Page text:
Your First Job… How to plan for your Investments and Financial Life
A Decade or two ago, life was comparatively much simpler financially. One would go to school, maybe to college, married in your 20s, have children by your 30s, work in one company for almost one’s entire working life, buy a home on retirement, and retire peacefully by 60. Things are different now.
For starters, life is much more expensive. We are much more impatient. We job hop so often that even getting gratuity is not a given as it requires staying in the same job for at least 5 years. Timelines for getting married and having children are delayed or extended, education is much more expensive, buying a home comes much earlier, and if we don’t plan carefully, retirement can come much later. Healthcare is much better so life expectancy is longer. These factors are a few of many that contribute to the increasing need to plan the client’s financial life.
So, creating a successful and powerful plan for your financial life in today’s times has very little to do with your age and a lot to do with major life stages/events when you make the plan.
Stage 1: First Real Job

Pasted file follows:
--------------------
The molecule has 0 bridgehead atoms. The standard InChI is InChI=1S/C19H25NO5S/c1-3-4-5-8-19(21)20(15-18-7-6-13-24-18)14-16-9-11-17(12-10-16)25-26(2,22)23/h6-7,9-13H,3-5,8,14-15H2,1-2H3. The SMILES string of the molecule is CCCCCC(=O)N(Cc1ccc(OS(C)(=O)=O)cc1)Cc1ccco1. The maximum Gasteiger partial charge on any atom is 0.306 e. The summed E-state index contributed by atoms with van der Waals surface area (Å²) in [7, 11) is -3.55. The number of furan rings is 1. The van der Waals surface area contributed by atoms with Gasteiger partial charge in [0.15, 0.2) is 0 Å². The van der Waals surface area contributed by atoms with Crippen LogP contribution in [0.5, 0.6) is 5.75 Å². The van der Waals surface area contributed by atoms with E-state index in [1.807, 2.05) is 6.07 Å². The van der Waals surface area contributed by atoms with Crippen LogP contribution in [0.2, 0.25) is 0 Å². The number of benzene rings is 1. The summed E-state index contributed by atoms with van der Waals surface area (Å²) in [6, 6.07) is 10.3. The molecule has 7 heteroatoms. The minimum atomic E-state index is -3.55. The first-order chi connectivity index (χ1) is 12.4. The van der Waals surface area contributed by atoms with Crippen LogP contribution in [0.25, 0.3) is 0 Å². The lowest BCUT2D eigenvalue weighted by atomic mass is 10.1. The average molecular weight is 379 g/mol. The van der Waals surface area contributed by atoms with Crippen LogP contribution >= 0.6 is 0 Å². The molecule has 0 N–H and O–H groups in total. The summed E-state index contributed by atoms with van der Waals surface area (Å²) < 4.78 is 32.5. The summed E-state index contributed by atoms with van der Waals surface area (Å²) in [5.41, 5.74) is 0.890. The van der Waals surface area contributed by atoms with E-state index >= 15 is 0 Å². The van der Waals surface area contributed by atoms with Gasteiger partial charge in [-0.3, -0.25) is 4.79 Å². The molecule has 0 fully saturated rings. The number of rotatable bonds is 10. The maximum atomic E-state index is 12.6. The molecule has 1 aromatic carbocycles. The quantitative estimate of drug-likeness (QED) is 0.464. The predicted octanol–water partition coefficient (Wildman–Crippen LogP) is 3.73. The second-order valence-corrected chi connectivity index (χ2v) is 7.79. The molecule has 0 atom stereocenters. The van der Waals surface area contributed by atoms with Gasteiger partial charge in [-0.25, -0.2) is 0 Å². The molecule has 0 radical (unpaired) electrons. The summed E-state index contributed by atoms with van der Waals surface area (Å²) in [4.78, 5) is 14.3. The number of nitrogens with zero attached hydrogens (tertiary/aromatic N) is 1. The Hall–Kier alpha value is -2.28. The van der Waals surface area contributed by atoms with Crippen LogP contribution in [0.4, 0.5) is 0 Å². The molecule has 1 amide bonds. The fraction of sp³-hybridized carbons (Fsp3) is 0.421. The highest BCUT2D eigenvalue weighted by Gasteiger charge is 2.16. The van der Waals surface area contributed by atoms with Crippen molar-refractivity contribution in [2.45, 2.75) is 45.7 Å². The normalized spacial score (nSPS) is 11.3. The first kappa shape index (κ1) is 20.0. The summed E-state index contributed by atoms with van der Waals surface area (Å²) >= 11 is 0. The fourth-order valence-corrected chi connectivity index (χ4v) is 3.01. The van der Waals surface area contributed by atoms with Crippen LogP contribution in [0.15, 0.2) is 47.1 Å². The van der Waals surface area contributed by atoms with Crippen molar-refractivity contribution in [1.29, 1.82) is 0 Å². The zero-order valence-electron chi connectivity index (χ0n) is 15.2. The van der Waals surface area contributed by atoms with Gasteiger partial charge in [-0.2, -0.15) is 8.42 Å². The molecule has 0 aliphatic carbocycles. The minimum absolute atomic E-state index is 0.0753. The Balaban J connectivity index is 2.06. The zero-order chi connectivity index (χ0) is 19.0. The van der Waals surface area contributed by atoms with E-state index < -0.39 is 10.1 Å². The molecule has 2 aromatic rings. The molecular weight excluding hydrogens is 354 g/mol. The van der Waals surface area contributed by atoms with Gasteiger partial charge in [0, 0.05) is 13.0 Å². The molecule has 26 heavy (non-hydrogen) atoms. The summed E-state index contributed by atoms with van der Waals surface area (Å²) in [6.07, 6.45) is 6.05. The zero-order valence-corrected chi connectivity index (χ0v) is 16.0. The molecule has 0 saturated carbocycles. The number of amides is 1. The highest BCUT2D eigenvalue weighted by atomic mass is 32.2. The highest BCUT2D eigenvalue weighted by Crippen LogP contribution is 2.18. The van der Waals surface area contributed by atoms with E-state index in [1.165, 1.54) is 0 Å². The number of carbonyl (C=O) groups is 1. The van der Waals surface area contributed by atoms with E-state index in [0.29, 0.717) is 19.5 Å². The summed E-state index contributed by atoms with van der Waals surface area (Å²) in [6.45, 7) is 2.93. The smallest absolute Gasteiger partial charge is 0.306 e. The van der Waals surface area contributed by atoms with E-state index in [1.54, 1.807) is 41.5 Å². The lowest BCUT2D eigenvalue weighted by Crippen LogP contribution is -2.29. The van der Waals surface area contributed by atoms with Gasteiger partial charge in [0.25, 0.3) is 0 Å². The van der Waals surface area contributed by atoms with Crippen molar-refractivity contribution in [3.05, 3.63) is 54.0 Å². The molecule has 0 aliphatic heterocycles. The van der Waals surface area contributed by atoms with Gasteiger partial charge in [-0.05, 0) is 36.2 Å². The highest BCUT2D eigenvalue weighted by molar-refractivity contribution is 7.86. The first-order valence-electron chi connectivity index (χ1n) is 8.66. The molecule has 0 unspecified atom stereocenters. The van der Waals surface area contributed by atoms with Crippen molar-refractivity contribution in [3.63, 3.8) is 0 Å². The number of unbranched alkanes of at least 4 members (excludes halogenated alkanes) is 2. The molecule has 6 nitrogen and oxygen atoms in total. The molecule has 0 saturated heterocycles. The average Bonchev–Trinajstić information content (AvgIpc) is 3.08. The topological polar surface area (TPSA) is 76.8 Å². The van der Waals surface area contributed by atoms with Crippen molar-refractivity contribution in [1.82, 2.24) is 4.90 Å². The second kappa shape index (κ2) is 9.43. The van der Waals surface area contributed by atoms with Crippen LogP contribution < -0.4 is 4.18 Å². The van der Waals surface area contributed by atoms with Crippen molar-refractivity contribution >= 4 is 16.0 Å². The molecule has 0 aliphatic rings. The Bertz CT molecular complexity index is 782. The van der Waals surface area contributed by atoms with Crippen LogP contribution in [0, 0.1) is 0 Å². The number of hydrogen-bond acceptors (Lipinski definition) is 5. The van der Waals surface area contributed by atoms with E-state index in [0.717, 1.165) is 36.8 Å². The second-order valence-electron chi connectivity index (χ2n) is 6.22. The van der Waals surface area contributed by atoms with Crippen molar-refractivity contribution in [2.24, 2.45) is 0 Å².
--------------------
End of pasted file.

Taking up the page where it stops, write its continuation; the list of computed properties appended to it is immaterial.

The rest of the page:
*Low opening bank balance
*No financial dependents
*Low tax incidence
*Unmarried, no children, so financial goals are limited to himself and his parents
An Individual has graduated and just got his first real job. He is most probably living a frugal life. A critical concern at this is managing his cash flow.
Although he might feel like he doesn’t have the money, even saving 10% of his income per month is enough to start planning for his retirement. If he is 23 years old and in his first year of working he manages to save and invest Rs. 24,000 (Rs. 2000 a month for 12 months), then at a growth rate of 15% per annum this Rs. 24000 will grow to Apprx. Rs. 40 lakhs by his age of 60 and if he increases this 2000 per month by 10% every year, he can accumulate a corpus of Apprx 1 crore 80 Lakhs.
Most likely he has no financial dependents at this time so he might not need life insurance, but he should definitely opt for health insurance. This has dual benefits- firstly, his health is insured and this is most important. Secondly, he can claim a tax deduction of the premium paid, under section 80D.
Tax Efficient Investment
If his salary brings him into the 10% or 20% tax bracket, the first thing he should do is avail of section 80C deduction- invest into an ELSS fund (equity exposure) and into his PPF account (debt exposure ). Check how much he is contributing to his EPF (debt exposure again) and invest accordingly. His limit is Rs.1.5 lakhs under section 80C.
Start building up a contingency fund for use only in case of emergencies. Typically this should be the equivalent of 6 to 24 months of client’s monthly expenses depending on his personal risk appetite. Set this aside into a liquid or liquid plus mutual fund to earn a better rate of return than his bank account.
Note: Any equity investments done at this time and held for a period of 5 years plus will most likely yield a high rate of return and therefore beat inflation. At this stage of life, equity can be taken for the long haul.